Corona From An Educator’s Perspective

Today I want to discuss some things I’ve been thinking about. At times it may seem I’m being harsh, but please take it all in stride and know I’m just trying to be honest and upfront with you. I don’t mean to offend anyone, and if it comes across that way, I sincerely ask for your forgiveness. Everything discussed today is purely from my experiences and opinions I’ve formed over the last 34 years on this earth. As I will share below, if you disagree with me that is okay, but I don’t feel the need to get into a verbal fighting match with you online because it is both distasteful and ignorant. Thank you for checking out my site, and hope you enjoy the article.

Are We Essential?

When the pandemic first hit everyone was in pandemonium. There wasn’t just mass chaos, we finally had a chance to see how important our “essential” workers were and who actually classified as essential. At least in the eyes of our government and the elite “Hollywood” class. This has raised a few questions in my mind, especially for someone – even though I’m an aid, I basically do everything a teacher does except I don’t have the degree to go with it – who works in the education system. One of the questions I keep mulling over in my mind is that are teachers – and their aids – essential? People say we are, and yet it seems very few actually believe it. The reason behind this thinking is last March when a huge number of aids and teachers alike were let go because of the “six-feet-apart” rule. Don’t get me wrong, if you are coughing and have a fever, I believe you should keep your distance from someone, but in my honest opinion – and I know I’m going to get flak for this – the world treated this Corona like everyone drank poison and we all had the plague. Now I won’t go down the rabbit trail of how I feel on this, I will just simply say that if a country like Japan or Korea who have an overabundance of people and deal with poor air quality – which can cause all kinds of immune issues – and still demand children attend school, what is our problem? Moving on, I would like to discuss what teaching has been like during the pandemic.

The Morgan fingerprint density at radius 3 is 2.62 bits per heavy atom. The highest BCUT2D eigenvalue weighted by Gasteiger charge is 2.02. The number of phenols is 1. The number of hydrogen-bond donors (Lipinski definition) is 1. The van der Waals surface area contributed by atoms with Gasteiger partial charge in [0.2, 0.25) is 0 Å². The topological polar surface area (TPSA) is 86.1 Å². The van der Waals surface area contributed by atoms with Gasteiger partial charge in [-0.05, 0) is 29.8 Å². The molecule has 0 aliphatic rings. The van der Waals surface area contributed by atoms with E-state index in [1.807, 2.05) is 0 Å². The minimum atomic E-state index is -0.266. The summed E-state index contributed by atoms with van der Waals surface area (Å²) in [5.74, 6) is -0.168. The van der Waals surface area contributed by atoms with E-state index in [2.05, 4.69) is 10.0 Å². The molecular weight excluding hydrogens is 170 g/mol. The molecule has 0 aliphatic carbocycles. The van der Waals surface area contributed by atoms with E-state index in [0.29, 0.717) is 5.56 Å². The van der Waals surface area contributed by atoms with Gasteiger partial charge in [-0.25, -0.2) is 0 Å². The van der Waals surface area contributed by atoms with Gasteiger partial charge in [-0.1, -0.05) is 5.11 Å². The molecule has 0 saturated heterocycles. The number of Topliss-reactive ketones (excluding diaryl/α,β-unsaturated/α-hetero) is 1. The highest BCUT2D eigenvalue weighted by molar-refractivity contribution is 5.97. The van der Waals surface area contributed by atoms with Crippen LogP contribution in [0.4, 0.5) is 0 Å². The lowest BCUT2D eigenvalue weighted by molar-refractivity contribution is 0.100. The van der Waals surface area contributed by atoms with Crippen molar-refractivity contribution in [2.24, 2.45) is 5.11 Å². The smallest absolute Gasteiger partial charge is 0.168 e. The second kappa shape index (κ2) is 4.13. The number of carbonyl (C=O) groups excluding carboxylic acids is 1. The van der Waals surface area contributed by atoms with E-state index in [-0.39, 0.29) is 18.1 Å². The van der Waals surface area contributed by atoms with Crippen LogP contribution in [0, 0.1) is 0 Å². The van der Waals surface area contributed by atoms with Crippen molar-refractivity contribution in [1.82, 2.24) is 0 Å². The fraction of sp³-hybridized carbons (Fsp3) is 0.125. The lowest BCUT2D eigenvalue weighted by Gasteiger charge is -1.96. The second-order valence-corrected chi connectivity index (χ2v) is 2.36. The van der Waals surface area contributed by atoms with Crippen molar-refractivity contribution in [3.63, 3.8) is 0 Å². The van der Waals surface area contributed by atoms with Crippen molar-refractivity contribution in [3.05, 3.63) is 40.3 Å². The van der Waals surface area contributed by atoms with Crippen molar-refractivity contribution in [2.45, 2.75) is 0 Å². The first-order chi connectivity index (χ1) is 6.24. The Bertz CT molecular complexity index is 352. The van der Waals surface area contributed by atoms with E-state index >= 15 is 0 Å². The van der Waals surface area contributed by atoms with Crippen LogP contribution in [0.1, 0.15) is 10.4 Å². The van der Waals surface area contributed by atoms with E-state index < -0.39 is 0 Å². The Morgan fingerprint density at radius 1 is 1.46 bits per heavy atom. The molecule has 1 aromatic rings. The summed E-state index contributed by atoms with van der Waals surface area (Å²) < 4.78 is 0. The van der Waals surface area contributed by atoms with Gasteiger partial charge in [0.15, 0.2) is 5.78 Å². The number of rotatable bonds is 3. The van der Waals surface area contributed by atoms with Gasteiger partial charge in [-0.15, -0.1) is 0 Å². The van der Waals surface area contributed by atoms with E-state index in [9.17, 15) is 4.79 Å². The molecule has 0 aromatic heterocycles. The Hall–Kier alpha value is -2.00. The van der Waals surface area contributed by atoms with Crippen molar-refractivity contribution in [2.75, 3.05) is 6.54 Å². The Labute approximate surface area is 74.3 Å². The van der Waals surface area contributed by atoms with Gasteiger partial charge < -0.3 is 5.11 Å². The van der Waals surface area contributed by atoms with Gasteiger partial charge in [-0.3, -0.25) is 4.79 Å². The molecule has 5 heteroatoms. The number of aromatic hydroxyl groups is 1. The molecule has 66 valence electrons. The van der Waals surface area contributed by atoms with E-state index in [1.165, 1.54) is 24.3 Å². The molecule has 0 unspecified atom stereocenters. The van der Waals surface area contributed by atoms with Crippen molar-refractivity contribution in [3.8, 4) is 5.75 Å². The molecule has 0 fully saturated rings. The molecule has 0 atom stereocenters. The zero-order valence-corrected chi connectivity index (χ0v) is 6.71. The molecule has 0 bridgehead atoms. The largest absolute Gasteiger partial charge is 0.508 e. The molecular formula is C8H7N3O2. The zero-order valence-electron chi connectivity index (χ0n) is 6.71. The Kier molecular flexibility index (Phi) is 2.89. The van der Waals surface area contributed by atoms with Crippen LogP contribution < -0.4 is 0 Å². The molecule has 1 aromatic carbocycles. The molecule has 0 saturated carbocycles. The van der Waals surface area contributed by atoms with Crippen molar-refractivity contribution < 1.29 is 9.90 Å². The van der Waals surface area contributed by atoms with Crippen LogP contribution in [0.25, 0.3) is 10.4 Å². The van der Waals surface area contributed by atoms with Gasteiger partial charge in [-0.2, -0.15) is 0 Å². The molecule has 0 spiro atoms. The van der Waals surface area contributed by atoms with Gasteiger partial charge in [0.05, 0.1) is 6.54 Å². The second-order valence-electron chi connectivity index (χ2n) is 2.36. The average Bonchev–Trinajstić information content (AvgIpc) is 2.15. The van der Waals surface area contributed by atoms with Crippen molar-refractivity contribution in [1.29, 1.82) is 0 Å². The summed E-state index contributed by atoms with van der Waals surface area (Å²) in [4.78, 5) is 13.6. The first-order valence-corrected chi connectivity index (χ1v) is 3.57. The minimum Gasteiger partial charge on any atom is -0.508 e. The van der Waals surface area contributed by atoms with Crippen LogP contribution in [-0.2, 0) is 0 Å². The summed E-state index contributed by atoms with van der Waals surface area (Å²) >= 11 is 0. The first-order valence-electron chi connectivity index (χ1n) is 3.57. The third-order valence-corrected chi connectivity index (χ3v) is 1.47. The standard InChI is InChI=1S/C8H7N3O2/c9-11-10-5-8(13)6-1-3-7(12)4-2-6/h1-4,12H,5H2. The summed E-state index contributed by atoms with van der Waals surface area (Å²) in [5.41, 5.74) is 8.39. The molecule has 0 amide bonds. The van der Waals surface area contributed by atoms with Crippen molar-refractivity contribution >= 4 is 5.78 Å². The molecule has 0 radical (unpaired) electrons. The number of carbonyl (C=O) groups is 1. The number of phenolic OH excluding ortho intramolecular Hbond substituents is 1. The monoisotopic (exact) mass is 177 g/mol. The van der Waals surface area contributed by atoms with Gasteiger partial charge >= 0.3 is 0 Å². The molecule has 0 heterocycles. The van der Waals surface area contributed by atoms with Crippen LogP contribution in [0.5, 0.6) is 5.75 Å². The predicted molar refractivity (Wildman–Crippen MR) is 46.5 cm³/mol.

Teaching During a Crisis

Now before I continue, I should mention my thoughts on this do not come from my own experience but from those of close friends who are teachers in the school system. I’ve heard many stories from my fellow teachers regarding the difficulty they’ve had during the pandemic with teaching. Not only do we have educators dealing with technology they are unfamiliar with for the first time, we also have students who either have an IEP or are forced to change the way they learn without warning. This is unprecedented times, and in my personal opinion we are facing the 21st century of the Great Depression. No, I’m not trying to compare our issues with that of the Great Depression. However, just as people of that time dealt with the oppression of the government; the struggle with making a living; and finding ways to provide for their basic needs; we’re going through something remarkably similar. I also think because of all the forced one-sided agendas being pushed in our school systems it has become harder to teach due to not allowing children to think for themselves or learn about our true history, and as the saying goes “If you don’t learn from your past, you are doomed to repeat it.”


So how do we educate the “children of tomorrow” and make a difference in our classrooms? By remaining calm, fighting for what is right and true in our classes, choosing to stand up against the bullies, Marxist, and modern-day Nazi’s, and giving our children a better future than what we see today. I fear if we don’t teach true history – the good, the bad, and the ugly – and show children they are able to not only have an opinion but also have a proper argument without allowing negative emotions to cloud their judgement, we are destined for a societal breakdown. This may sound harsh, but if you look back in history most societies were thrown into war and eventually died out due to lack of proper education, structure, and respect for each person’s role in said society. We are not like other countries because we were founded on Godly principles that say we are to love our neighbor – even if we don’t like them -, treat each person fairly regardless of their race or ethnic background, and if you want to live like a free American you must pay the price of becoming an American citizen. The last I will admit is similar to other countries except we don’t execute people when they illegally enter our boarders or overstay their welcome. However, I digress. So how can parents and guardians help teachers and their aids during such a time of turmoil? Well, I’m glad you asked.